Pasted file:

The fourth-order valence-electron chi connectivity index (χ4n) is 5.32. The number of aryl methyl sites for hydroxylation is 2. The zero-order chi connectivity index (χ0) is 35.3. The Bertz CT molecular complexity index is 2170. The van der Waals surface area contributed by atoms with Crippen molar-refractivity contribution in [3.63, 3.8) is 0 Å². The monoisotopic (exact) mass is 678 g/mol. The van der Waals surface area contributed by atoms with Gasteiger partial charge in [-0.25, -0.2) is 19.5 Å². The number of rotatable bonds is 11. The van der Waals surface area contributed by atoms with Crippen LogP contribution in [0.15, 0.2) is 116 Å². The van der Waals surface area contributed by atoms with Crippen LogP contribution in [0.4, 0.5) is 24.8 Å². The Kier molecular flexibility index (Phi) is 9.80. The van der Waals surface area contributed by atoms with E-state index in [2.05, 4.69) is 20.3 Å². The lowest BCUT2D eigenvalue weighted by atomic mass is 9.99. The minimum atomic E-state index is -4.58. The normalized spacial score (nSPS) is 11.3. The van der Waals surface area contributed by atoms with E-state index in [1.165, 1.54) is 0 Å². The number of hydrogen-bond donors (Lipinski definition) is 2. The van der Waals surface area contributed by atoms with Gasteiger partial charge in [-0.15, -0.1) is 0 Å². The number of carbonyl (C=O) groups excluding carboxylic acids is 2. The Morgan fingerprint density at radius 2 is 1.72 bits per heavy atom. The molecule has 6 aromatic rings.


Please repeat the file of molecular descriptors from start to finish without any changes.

The fourth-order valence-electron chi connectivity index (χ4n) is 5.32. The number of aryl methyl sites for hydroxylation is 2. The zero-order chi connectivity index (χ0) is 35.3. The Bertz CT molecular complexity index is 2170. The van der Waals surface area contributed by atoms with Crippen molar-refractivity contribution in [3.63, 3.8) is 0 Å². The monoisotopic (exact) mass is 678 g/mol. The van der Waals surface area contributed by atoms with Gasteiger partial charge in [-0.25, -0.2) is 19.5 Å². The number of rotatable bonds is 11. The van der Waals surface area contributed by atoms with Crippen LogP contribution in [0.15, 0.2) is 116 Å². The van der Waals surface area contributed by atoms with Crippen LogP contribution in [0.4, 0.5) is 24.8 Å². The Kier molecular flexibility index (Phi) is 9.80. The van der Waals surface area contributed by atoms with E-state index in [2.05, 4.69) is 20.3 Å². The lowest BCUT2D eigenvalue weighted by atomic mass is 9.99. The minimum atomic E-state index is -4.58. The normalized spacial score (nSPS) is 11.3. The van der Waals surface area contributed by atoms with E-state index in [1.165, 1.54) is 0 Å². The number of hydrogen-bond donors (Lipinski definition) is 2. The van der Waals surface area contributed by atoms with Gasteiger partial charge in [-0.15, -0.1) is 0 Å². The number of carbonyl (C=O) groups excluding carboxylic acids is 2. The Morgan fingerprint density at radius 2 is 1.72 bits per heavy atom. The molecule has 6 aromatic rings.